Politicians leverage social media for campaign clout

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Social media has played a significant role in politics for the past decade, experts say.

Whether a politician wants to engage with voters, relay important information, or simply stay up-to-date on current events, social media has allowed tasks like these to take much less time.

Politicians can now be instructed on how to use their social media accounts by professional digital consultants to reach as many voters as possible, said Steve Mitchell, president of Mitchell Research and Communications, an East Lansing political consultanting firm. And social media will continue to change politics because the way politicians communicate to voters is changing.

Research by Pew Research, an organization that studies U.S. politics, journalism and media looks at the breakdown of Facebook users and voter turnout. Millennials have the largest presence on Facebook and the number of them who voted in the last presidential election has increased. Millennials are beginning to surpass the number of Boomers as the majority of voters.

Amy Libka, a strategic communication crafter at the Change Media Group in Lansing, said that social media is a great way to reach voters at a low cost or no cost at all. The digital associate said that she advises candidates to be active on social media on a daily basis.

“I advise politicians to be active on social media for maybe a few times a week to a few times a day, just to make sure everything stays up to date and so you look legitimate,” Libka said.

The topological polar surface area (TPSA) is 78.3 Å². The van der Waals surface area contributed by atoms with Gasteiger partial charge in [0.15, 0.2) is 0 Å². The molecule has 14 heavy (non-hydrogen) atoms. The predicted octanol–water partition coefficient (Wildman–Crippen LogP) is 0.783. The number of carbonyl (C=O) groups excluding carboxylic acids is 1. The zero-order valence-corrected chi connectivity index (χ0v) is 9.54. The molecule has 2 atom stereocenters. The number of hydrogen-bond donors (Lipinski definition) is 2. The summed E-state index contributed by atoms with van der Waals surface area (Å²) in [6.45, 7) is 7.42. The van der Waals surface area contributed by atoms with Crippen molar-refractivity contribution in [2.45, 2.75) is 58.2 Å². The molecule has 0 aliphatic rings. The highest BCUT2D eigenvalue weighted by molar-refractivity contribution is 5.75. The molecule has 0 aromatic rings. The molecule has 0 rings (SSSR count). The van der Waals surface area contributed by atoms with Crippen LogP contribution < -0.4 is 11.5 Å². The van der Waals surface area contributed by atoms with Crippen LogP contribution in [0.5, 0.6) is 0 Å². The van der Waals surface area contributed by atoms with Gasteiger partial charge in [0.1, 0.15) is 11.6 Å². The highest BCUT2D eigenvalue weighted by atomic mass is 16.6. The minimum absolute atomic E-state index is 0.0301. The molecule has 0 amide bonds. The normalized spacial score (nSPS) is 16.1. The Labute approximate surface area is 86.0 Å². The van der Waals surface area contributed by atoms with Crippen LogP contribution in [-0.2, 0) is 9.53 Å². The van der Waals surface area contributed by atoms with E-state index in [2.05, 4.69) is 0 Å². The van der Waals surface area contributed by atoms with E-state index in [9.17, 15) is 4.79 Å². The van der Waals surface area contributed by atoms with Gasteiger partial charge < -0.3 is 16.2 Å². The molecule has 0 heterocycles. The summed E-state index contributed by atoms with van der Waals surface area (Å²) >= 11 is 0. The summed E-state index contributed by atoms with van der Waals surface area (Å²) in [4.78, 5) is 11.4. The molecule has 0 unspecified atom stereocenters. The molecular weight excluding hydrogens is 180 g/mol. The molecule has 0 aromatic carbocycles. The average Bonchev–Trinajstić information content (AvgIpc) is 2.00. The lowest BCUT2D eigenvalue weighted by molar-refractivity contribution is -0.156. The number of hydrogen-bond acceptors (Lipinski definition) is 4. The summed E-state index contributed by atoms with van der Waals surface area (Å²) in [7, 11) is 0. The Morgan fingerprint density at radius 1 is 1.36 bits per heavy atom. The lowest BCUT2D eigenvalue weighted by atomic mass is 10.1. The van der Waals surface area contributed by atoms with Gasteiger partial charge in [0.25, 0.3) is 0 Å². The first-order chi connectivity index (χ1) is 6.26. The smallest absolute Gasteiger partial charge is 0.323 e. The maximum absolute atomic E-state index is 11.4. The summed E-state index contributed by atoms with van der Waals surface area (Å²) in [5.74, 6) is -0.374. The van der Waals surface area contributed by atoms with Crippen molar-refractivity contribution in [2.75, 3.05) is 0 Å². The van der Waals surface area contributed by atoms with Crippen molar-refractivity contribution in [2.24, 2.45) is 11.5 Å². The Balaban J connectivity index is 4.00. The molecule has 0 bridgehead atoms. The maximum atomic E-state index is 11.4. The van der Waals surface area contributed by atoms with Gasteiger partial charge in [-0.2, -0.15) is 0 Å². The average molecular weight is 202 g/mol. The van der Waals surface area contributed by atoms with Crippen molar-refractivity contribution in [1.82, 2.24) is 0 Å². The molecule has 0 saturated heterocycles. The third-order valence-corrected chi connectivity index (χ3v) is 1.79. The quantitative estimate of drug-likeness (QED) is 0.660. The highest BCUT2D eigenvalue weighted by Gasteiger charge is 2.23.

Aaron Stephens, who was elected to East Lansing City Council last November, said he believes every elected official should use social media more.  Stephens, 21, said he tries to make sure he is posting to inform the community and he appreciates when people express their opinions to him online.

“Social media is one of the best ways to stay connected with everybody and getting everybody’s opinion is very hard to do in person,” Stephens said. “So using social media is that kind of bridge to hear every perspective.”

Dave Doyle, an executive at Marketing Research Group in Lansing, said one of the only downsides of social media becoming more integrated into politics is that some people may be more callous than they would be in person.

“You have a lot of people who will say things on Facebook or Twitter that they would never do face-to-face to a candidate or any other individual,” Doyle said. “It is a way for some people to just make attacks.”

While Doyle said he is concerned when it comes to users making attacks, Mitchell says he thinks social media will continue to have an increasing importance in politics because the way that we communicate is changing. Mitchell said it could even make the difference in the outcome of an election.

“If both candidates have the same budget and other components are equal but one has a better social media presence, then it could have an impact,” Mitchell said.

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